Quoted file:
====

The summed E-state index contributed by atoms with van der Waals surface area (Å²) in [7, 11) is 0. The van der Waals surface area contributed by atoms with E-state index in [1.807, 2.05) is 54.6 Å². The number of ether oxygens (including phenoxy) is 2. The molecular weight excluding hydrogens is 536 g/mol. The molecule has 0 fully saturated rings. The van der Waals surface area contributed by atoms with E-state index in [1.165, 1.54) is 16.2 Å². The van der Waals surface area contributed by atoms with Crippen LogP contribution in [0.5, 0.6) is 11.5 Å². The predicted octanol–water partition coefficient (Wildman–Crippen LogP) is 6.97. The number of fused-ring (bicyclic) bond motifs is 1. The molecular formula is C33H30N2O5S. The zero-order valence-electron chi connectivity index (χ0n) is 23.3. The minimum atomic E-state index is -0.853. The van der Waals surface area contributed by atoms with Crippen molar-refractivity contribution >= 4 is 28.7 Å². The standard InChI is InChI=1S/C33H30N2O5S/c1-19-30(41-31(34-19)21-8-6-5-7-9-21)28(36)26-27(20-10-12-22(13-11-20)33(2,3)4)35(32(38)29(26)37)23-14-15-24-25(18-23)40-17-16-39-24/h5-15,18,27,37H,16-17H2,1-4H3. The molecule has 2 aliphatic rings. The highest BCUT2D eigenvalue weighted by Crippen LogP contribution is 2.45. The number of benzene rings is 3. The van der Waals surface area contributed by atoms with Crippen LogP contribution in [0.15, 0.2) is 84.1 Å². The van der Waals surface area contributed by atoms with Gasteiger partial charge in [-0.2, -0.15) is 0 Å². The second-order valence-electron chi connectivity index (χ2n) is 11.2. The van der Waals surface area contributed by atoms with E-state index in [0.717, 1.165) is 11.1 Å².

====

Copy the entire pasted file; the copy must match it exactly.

The summed E-state index contributed by atoms with van der Waals surface area (Å²) in [7, 11) is 0. The van der Waals surface area contributed by atoms with E-state index in [1.807, 2.05) is 54.6 Å². The number of ether oxygens (including phenoxy) is 2. The molecular weight excluding hydrogens is 536 g/mol. The molecule has 0 fully saturated rings. The van der Waals surface area contributed by atoms with E-state index in [1.165, 1.54) is 16.2 Å². The van der Waals surface area contributed by atoms with Crippen LogP contribution in [0.5, 0.6) is 11.5 Å². The predicted octanol–water partition coefficient (Wildman–Crippen LogP) is 6.97. The number of fused-ring (bicyclic) bond motifs is 1. The molecular formula is C33H30N2O5S. The zero-order valence-electron chi connectivity index (χ0n) is 23.3. The minimum atomic E-state index is -0.853. The van der Waals surface area contributed by atoms with Crippen molar-refractivity contribution >= 4 is 28.7 Å². The standard InChI is InChI=1S/C33H30N2O5S/c1-19-30(41-31(34-19)21-8-6-5-7-9-21)28(36)26-27(20-10-12-22(13-11-20)33(2,3)4)35(32(38)29(26)37)23-14-15-24-25(18-23)40-17-16-39-24/h5-15,18,27,37H,16-17H2,1-4H3. The molecule has 2 aliphatic rings. The highest BCUT2D eigenvalue weighted by Crippen LogP contribution is 2.45. The number of benzene rings is 3. The van der Waals surface area contributed by atoms with Crippen LogP contribution in [0.15, 0.2) is 84.1 Å². The van der Waals surface area contributed by atoms with Gasteiger partial charge in [-0.2, -0.15) is 0 Å². The second-order valence-electron chi connectivity index (χ2n) is 11.2. The van der Waals surface area contributed by atoms with E-state index in [0.717, 1.165) is 11.1 Å².